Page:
Making Homes Accessible for the Deaf & Hard of Hearing

How does a person with hearing loss know there is a knock at the door? Or a mom hears her baby cry at night? How do deaf and hard of hearing people make their own homes accessible and safe? They do it through the use of technology.

Close up of baby monitor hanging on wooden crib
Dana Hoff / Getty Images

Wake-Up Alarms

Wake-up alarms either vibrate or flash a light, and can attach to an existing clock or be part of a clock. They can go under a pillow or mattress, or be set up near the bed. For hard of hearing people, the alarms are very loud. There are also clocks with braille features that can be used by deafblind people.

Door Lights

Door signalers let deaf/HoH people know when someone is at the door, usually by flashing a light. Some hang on the back of a door and sense vibrations, others connect to regular lamps, and some work by remote signaling, picking up a signal from a push-button on the door. There are also wireless pagers that can pick up transmissions from pressed door transmitters.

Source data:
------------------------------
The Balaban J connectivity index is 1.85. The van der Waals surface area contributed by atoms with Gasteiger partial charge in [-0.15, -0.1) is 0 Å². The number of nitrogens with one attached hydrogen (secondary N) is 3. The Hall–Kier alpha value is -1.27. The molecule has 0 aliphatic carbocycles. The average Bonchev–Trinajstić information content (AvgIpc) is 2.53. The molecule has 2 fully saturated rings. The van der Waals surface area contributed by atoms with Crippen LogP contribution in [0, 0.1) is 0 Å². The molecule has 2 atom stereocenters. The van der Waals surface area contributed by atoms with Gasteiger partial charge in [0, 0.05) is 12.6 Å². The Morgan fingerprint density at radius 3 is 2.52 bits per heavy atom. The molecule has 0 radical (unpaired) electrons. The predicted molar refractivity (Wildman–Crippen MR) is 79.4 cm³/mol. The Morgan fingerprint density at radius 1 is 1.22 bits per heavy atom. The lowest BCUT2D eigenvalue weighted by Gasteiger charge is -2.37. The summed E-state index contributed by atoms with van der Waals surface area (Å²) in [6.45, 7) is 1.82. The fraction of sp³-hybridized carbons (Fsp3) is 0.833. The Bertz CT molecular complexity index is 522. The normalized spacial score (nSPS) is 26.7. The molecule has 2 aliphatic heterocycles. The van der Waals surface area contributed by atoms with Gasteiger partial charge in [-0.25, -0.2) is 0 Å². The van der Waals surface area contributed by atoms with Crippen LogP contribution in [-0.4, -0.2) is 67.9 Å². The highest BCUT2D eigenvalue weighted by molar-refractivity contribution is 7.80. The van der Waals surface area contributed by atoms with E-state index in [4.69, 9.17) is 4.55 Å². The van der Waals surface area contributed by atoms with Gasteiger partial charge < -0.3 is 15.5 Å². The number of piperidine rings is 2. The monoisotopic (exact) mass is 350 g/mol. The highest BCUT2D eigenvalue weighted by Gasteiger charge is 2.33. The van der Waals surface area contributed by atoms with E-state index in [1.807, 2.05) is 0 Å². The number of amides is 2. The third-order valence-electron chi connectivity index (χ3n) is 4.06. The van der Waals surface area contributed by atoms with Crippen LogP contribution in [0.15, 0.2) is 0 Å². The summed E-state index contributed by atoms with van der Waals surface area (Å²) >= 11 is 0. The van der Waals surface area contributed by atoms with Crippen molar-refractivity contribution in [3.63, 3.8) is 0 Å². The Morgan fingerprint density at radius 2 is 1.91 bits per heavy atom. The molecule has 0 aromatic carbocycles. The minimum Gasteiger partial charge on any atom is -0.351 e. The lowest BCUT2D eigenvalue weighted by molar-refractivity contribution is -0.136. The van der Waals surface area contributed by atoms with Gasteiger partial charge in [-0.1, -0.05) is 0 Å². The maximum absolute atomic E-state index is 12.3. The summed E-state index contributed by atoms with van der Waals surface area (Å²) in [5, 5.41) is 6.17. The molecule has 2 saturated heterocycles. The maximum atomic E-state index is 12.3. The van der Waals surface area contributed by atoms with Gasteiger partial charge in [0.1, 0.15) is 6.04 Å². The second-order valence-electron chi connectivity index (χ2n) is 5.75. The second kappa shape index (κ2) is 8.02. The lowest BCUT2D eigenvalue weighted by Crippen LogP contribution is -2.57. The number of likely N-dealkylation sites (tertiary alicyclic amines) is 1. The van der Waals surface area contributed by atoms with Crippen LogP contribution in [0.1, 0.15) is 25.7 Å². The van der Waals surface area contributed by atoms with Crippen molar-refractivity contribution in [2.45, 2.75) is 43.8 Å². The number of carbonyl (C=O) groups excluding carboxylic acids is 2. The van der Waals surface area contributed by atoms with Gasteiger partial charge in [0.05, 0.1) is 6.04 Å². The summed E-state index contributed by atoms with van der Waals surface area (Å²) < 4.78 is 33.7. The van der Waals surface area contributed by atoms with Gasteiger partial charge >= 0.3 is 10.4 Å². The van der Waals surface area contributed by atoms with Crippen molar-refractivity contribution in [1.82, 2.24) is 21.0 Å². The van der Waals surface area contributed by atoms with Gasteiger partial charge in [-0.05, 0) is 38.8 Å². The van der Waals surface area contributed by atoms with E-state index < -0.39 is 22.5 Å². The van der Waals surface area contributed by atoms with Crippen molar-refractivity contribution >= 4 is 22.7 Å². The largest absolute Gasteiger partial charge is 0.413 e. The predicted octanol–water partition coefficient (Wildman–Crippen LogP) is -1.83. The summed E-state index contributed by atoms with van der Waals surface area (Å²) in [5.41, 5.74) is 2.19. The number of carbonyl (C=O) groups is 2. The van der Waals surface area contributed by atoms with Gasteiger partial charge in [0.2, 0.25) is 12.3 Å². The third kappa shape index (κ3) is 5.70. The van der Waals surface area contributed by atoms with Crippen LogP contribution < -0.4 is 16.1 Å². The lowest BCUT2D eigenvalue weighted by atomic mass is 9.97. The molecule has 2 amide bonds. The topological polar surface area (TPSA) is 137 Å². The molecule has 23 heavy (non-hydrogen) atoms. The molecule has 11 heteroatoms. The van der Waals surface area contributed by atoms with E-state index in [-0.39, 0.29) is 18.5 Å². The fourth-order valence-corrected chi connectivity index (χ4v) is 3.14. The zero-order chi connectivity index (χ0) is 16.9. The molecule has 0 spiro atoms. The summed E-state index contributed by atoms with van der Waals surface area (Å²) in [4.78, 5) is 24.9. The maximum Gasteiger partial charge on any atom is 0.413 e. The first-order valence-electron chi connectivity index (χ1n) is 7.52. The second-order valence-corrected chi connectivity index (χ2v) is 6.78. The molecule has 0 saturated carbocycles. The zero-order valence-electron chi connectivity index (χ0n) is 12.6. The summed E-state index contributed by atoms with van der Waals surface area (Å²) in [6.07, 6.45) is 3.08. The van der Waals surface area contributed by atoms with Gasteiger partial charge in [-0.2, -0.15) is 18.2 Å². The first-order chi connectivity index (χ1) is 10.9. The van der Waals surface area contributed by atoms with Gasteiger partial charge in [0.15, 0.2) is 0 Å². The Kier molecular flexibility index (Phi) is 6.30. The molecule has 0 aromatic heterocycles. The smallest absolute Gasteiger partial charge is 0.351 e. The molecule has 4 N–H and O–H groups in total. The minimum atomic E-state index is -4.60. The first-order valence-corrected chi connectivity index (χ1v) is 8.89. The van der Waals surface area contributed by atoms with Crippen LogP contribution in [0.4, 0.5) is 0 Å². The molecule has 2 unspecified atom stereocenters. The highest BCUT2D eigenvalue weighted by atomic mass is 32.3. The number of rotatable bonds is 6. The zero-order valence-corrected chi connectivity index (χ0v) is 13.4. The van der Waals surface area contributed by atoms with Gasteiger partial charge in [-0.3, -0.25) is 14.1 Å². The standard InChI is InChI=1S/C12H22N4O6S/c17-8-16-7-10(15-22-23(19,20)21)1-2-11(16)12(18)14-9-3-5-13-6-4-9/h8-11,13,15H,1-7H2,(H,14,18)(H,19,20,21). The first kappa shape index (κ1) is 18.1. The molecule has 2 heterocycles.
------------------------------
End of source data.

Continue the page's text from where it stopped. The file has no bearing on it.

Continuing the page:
Baby Cry Lights

Baby cry signals can be part of a broader signaling system or can be independent signaling systems. The systems can be sensitive enough to pick up any sound a waking baby makes.

Smoke Alarms

Smoke alarms come in two formats: hard-wired, meaning that a professional electrician needs to install it, or ready to be plugged in. The alarms either flash bright strobe lights or emit an extremely loud sound. A single transmitter can be connected to multiple receivers to provide alerting throughout a home or building. Vibration systems are also available.

Carbon Monoxide Detectors

Available carbon monoxide detectors operate by either producing a loud, audible sound or by flashing colored lights (usually red). Strobe lights and wireless receivers are also available. The detectors are either stand-alone detectors or used in conjunction with existing alarm systems. Both hardwired and plug-in detectors are available.

Phone Signalers

Phone signalers work by flashing a light or making a very loud sound. They work by being plugged directly into the telephone line and having a lamp connected to the signaler. They can be put on a desktop next to a telephone or mounted on a wall. Remote receivers can transmit a phone signal to other rooms, and there are also standalone models. For those who have video phones, video phone signalers are also available.


Companies that make products in the above categories (in no particular order):

Retail Sources

Products in these categories can be bought through vendors of deaf and hard of hearing products. Some manufacturers also allow you to purchase directly through their websites.

Updated by Melissa Karp, Au.D, FAAA

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